Transformation requires work. We all know that. Years ago I read that to realize change, we need to start doing some things and stop doing others to get us to where we want to be.
Transformation requires these 2 “doings” – START and STOP
If you want to transform an area of your personal and/or work life, you will need to START doing something new, in different ways. Why? As I wrote last time, if you always do what you’ve always done, you will always get what you’ve always gotten. So, transformation requires that we START to do something new – the CHANGE.
If you want, for example, more energy, lose weight, and improve the overall sense of health in your life, you can START doing something new by:
But in order to improve your health, you will most likely need to STOP doing things that will hinder this goal:
So on this 2nd day of the new year, think about where you need transformation. Write it down. Next, create a 2-column list and write as headings START DOING and STOP DOING. Fill out each column. This list is not a wish list. It is a doing list. If you think you’ll waiver on this, share your list with a friend who can help with accountability (in fact, why not ask a friend or two to do this along with you).
We can tend to think of transformation as some sort of dramatic life event that will catapult us to a new level. Maybe in the movies, but in the real world, transformation takes planning, determination, work, and intention.
And it can be as simple as this:
START doing the things that will move you closer to what you want to be, achieve.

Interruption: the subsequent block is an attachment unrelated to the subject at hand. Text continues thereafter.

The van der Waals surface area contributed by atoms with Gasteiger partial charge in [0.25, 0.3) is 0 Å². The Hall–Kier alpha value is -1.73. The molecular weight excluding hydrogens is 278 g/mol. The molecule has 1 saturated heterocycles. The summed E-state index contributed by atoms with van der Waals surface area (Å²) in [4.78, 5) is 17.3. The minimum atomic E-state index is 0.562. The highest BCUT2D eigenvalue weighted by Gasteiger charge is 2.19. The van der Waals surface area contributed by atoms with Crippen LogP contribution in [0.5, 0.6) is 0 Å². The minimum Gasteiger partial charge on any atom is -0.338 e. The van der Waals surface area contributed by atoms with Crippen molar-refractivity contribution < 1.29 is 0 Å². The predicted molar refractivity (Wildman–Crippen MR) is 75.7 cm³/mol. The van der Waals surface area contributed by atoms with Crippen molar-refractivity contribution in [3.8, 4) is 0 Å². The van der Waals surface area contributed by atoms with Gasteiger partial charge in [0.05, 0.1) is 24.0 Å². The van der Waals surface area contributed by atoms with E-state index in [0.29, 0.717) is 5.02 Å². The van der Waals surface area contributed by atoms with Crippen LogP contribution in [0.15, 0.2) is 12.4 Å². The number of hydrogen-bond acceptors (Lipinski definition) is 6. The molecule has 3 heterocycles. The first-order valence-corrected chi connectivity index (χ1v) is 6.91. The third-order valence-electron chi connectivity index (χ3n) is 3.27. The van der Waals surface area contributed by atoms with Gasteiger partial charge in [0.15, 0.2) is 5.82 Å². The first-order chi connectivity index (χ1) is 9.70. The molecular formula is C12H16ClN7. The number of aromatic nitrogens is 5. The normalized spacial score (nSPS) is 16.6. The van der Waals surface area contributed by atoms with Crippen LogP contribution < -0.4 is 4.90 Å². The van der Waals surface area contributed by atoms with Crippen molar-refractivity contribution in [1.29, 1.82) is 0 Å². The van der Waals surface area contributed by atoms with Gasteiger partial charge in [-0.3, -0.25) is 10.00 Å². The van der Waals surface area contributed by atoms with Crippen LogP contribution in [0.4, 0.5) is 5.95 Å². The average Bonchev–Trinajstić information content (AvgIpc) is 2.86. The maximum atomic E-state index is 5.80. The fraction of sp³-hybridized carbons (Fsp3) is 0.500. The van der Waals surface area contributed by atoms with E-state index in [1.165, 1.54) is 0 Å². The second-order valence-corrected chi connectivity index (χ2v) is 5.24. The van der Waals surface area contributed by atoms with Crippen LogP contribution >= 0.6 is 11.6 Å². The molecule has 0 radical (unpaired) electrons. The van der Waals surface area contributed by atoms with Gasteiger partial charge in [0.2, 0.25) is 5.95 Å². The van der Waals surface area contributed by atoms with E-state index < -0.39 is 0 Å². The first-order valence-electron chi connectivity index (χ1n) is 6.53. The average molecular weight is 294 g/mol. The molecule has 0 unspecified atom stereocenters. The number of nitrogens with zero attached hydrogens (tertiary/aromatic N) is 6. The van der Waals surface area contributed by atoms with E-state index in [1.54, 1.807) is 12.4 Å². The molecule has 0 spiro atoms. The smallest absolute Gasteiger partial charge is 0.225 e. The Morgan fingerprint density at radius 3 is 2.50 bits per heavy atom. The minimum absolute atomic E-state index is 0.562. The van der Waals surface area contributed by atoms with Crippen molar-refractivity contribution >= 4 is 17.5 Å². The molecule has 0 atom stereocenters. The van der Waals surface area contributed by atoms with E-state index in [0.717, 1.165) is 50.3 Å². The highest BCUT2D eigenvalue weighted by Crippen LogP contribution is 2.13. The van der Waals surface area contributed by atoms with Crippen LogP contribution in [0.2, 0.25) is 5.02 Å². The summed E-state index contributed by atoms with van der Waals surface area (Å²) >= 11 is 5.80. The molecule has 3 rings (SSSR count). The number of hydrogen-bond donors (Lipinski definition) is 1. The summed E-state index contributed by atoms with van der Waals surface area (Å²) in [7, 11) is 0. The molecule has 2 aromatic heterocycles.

STOP doing the things that put up obstacles on the road to your transformation
Day after day…month after month…year after year it is the same. You keep doing the same things in your life and yet you wish things were different.
“Why can’t I lose weight?” “Why didn’t I get that promotion?”
“Why do I feel stuck financially?” “Why isn’t my relationship with my kids better?”
Deep down inside, we already know the answer. We have not seriously changed anything to help us realize our goals/dreams. We have not been transformed.
I hear this lament all the time from family and from coworkers. I’ve seen people struggle with “getting ahead” in so many arenas in life yet they keep behaving the same as they always have. They keep believing as they always have. They keep thinking as they always have.
Yet they expect different results.
How do I know this? I’ve had a lot of conversations with people about this. And I have personally struggled with this. We all have.
Why? Why have we all struggle so? Why can’t we seem to “get off the dime” and really experience change in our lives – change that we truly want to see happen?
“If you always do what you’ve always done…”
Our “doing” – our habits – have us right where we are. Right, our habits (a settled or regular tendency or practice, especially one that is hard to give up) have set the program by which we live our lives. We have so regularly practiced something…
…that it is now “settled”…it marks who we are. We don’t like it. We want to be different. But habits are “hard to give up”.
So what can we do? Note: the dictionary definition of a habit states they are hard to give up – not impossible. In other words, it is entirely POSSIBLE to change a habit to make it work FOR you and not against you.
Dr. Shad Helmstetter teaches that we can re-program our mind to think more positively by merely repeating new thoughts consistently.
“In logical progression, what we believe determines our attitudes, affects our feelings, directs our behavior, and determines our success or failure:
This works for both negative thoughts and positive thoughts. Both thoughts follow this progression.
So, if you want to transform how you think, for example, you have to change your programming – those thoughts which you allow into your mind.
The same is true for our health. If we eat unhealthy food, we will become unhealthy. A steady diet of junk food will not result in a healthy body. We were not created this way. “Garbage in, garbage out.”